A renewed perspective: A conversation with Sara Quay

From Sara Quay’s very first day in college, she knew where she was headed: to a career in higher education. What she didn’t know was just how quickly she’d be able to make that dream a reality.

“I thought it might take me a little bit longer, but life kind of throws you in,” said Quay, dean of the School of Education at Endicott College in northern Massachusetts and a 2017 Impact Academy fellow. “I thought it would be later in my career that I would get to do some of the work I’ve been doing for the last 18 years.”

Quay joined Endicott College at a time of change for the institution, and as a result, she advanced quickly, taking over the deanship after just three years at the College.

Now, Quay’s role is again in a period of change. Externally, U.S. teacher preparation is in a period of flux, as programs grapple with how to demonstrate their impact. In Massachusetts, a state leading the way on how to think about 21st century educator training, programs are facing a number of changes, including new professional standards for teachers, evaluation tools for student teaching and revamped program evaluation and review – all of which requires an increased emphasis on using data to support program improvement and design.

“We have to document that our graduates are ready to teach, and that’s new,” Quay said. “It’s not like I was trained to do that; I’m having to learn how to do that.”

Internally, the undergraduate education programs, which Quay has been overseeing for 16 years, have merged with the graduate programs, which historically were run separately. One of the most immediate challenges facing Quay is how to combine the two very different cultures within the undergraduate and graduate programs. The undergraduate program has faculty and staff who have worked together for years without a lot of turnover, while the graduate program has almost entirely new staff and faculty.

“It’s almost like the Venn diagram,” Quay said. “I’m trying to foster a shared culture in the middle where two groups overlap, without stifling the uniqueness of each.”

The external and internal pressures facing Endicott create an exciting opportunity – Quay sees it as a chance to create a “coherent school of education” – but it’s also a big task. And going into the Impact Academy fellowship, Quay said she really wasn’t sure of the best next steps from all the transitions of the previous academic year.

“I just really didn’t know quite where to go next as a leader,” she said.

Absent the Impact Academy, Quay said she still would have done something, she “would have made some step.” But at the Impact Academy kick-off in Dallas, Quay’s learning team – a group of other fellows and a dean coach – helped her develop an action plan that’s connected to larger strategic goals. Now Quay said she is taking steps that are intentional and aligned to a larger plan designed to move the School of Education forward.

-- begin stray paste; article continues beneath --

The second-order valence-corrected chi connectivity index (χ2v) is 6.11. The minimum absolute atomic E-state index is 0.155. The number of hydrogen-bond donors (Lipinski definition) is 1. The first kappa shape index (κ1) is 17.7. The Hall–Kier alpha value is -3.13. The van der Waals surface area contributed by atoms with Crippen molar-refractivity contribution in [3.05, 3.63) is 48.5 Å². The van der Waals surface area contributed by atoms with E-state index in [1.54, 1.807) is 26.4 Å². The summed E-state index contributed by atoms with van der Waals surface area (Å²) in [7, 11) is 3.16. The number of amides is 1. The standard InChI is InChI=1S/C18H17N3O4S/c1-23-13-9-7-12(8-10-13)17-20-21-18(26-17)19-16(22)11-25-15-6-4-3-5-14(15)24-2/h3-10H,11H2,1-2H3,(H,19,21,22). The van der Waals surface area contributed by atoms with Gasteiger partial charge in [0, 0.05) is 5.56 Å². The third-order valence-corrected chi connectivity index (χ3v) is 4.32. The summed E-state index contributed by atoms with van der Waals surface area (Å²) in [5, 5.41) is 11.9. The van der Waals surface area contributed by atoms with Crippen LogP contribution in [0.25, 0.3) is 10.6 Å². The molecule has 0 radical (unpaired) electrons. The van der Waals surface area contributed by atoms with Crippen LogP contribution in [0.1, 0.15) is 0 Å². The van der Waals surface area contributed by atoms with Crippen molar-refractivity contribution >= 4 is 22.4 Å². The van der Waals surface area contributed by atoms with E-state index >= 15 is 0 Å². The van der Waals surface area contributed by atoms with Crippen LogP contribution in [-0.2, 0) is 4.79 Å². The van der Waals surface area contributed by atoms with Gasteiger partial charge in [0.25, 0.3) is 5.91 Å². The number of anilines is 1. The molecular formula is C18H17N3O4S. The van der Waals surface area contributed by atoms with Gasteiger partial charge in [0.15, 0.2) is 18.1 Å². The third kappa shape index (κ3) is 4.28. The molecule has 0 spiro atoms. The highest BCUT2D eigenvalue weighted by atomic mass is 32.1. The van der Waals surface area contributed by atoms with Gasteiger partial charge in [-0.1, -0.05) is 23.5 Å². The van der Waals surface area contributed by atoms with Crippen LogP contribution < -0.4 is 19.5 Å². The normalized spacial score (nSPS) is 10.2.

“Usually I’m focused on regulations, courses and staffing, things like that,” Quay said. “The Impact Academy really pushed me to realize that I need to be thinking about our mission, our vision, our norms. It’s helped me be more strategic about what I need to do next to create a coherent school of education, and that’s extremely exciting to me.”

Simultaneously, she’s also continuing to shift the focus of her school from inputs to outcomes. This is a move Quay sees as very positive – but she recognizes it is also a new area for everyone in her program. She’s been working on gradually shifting the culture over the past four or five years, but one thing the Impact Academy helped her realize is that it’s OK as a leader to say: this is what we’re doing.

“You can’t change everyone’s minds … but there are great things that can come from a focus on outcomes,” Quay said.

Being a dean can be a lonely role – and being an education dean comes with an extra dose of pressure and complexity thanks to the public scrutiny paid to the country’s education system, according to Quay.

“I was eager to find a group of deans who are also interested in having a positive impact on educator preparation and not just letting change happen to us,” Quay said. “Impact Academy renewed my perspective and helped me feel supported.”

For more information on Impact Academy and becoming a fellow, click here.

Charis Anderson

Senior Director of Communications

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